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  1. HBase
  2. HBASE-9260

Timestamp Compactions



    • Type: New Feature
    • Status: Open
    • Priority: Minor
    • Resolution: Unresolved
    • Affects Version/s: 0.94.10
    • Fix Version/s: None
    • Component/s: Compaction
    • Tags:
      compaction, ttl



      The issue

      One of the biggest issue I currently deal with is compacting big
      stores, i.e. when HBase cluster is 80% full on 4 TB nodes (let say
      with a single big table), compactions might take several hours (from
      15 to 20 in my case).

      In 'time series' workloads, we could avoid compacting everything
      everytime. Think about OpenTSDB-like systems, or write-heavy,
      TTL based workloads where you want to free space everyday, deleting
      oldest data, and you're not concerned about read latency (i.e. read
      into a single bigger StoreFile).

      > Note: in this draft, I currently consider that we get free space from
      > the TTL behavior only, not really from the Delete operations.

      Proposal and benefits

      For such cases, StoreFiles could be organized and managed in a way
      that would compact:

      • recent StoreFiles with recent data
      • oldest StoreFiles that are concerned by TTL eviction

      By the way, it would help when scanning with a timestamp criterion.


      • hbase.hstore.compaction.sortByTS (boolean, default=false)
        This indicates if new behavior is enabled or not. Set it to
        false and compactions will remain the same than current ones.
      • hbase.hstore.compaction.ts.bucketSize (integer)
        If `sortByTS` is enabled, tells to HBase the target size of
        buckets. The lower, the more StoreFiles you'll get, but you should
        save more IO's. Higher values will generate less StoreFiles, but
        theses will be bigger and thus compactions could generate more


      Here is how a common store could look like after some flushes and
      perhaps some minor compactions:

             ,---, ,---,       ,---,
             |   | |   | ,---, |   |
             |   | |   | |   | |   |
             `---' `---' `---' `---'
              SF1   SF2   SF3   SF4
             \__________ __________/
         for all of these Storefiles,
         let say minimum TS is 01/01/2013
             and maximum TS is 31/03/2013

      Set the bucket size to 1 month, and that's what we have after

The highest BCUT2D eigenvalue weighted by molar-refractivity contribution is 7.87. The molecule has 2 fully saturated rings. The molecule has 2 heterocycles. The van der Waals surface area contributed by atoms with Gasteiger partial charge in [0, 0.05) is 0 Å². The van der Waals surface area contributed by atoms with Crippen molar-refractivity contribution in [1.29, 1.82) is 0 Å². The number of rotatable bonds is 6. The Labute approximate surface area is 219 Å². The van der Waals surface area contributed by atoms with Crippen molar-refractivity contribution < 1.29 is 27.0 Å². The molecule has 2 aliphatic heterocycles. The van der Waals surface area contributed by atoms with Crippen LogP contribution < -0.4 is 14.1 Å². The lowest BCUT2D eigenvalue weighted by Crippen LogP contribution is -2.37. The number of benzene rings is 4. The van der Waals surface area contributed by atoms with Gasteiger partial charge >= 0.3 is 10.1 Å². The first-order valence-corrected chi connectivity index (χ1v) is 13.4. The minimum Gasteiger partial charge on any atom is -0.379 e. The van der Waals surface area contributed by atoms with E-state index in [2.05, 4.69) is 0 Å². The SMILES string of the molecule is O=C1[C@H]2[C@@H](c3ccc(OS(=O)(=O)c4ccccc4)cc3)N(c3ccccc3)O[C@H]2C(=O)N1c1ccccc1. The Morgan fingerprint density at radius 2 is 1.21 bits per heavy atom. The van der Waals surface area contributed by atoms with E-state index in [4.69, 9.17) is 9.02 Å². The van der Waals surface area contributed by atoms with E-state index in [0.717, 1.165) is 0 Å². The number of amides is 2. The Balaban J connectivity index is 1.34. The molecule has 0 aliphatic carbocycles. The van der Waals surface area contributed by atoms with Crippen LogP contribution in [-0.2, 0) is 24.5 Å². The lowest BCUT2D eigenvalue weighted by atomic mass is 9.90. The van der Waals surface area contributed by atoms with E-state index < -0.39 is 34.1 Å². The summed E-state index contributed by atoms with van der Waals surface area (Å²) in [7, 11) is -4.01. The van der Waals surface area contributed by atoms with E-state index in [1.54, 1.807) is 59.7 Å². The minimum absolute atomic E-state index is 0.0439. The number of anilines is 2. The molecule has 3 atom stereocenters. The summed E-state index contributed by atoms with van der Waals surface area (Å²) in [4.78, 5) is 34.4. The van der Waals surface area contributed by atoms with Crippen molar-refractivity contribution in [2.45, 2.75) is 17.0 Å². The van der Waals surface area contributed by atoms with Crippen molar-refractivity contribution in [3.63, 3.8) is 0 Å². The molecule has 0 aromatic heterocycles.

,---, ,---,
                      |   | |   |
                ,---, |   | |   |
                |   | |   | |   |
                `---' `---' `---'
                 SF1   SF2   SF3
             |  minimum TS  |  maximum TS  |
       | SF1 |  03/03/2013  |  31/03/2013  | most recent, growing
       | SF2 |  31/01/2013  |  02/03/2013  | old data, "sealed"
       | SF3 |  01/01/2013  |  30/01/2013  | oldest data, "sealed"

      StoreFile selection

      • for minor compactions, current algorithm should already do the
        right job. Pick up `n` eldest files that are small enough, and
        write a bigger file. Remember, TSCompaction are designed for time
        series, so this 'minor selection' should leave "sealed" big old
        files as they are.
      • for major compactions, when all the StoreFiles have been selected,
        apply the TTL first. StoreFiles that are entirely out of time just
        don't need to be rewritten. They'll be deleted in one time,
        avoiding lots of IO's.

      New issues and trade-offs

      1. In that case (bucketSize=1 month), after 1+ year, we'll have lots
      of StoreFiles (and more generally after `n * bucketSize` seconds) if
      there is no TTL eviction. In any case, a clever threshold should be
      implemented to limit the maximum number of StoreFiles.

      2. If we later add old data that matches timerange of a StoreFile
      which has already been compacted, this could generate lots of IO's
      to reconstruct a single StoreFile for this time bucket, perhaps just
      to merge a few lines.


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              • Assignee:
                cf357 Adrien Mogenet
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                • Created: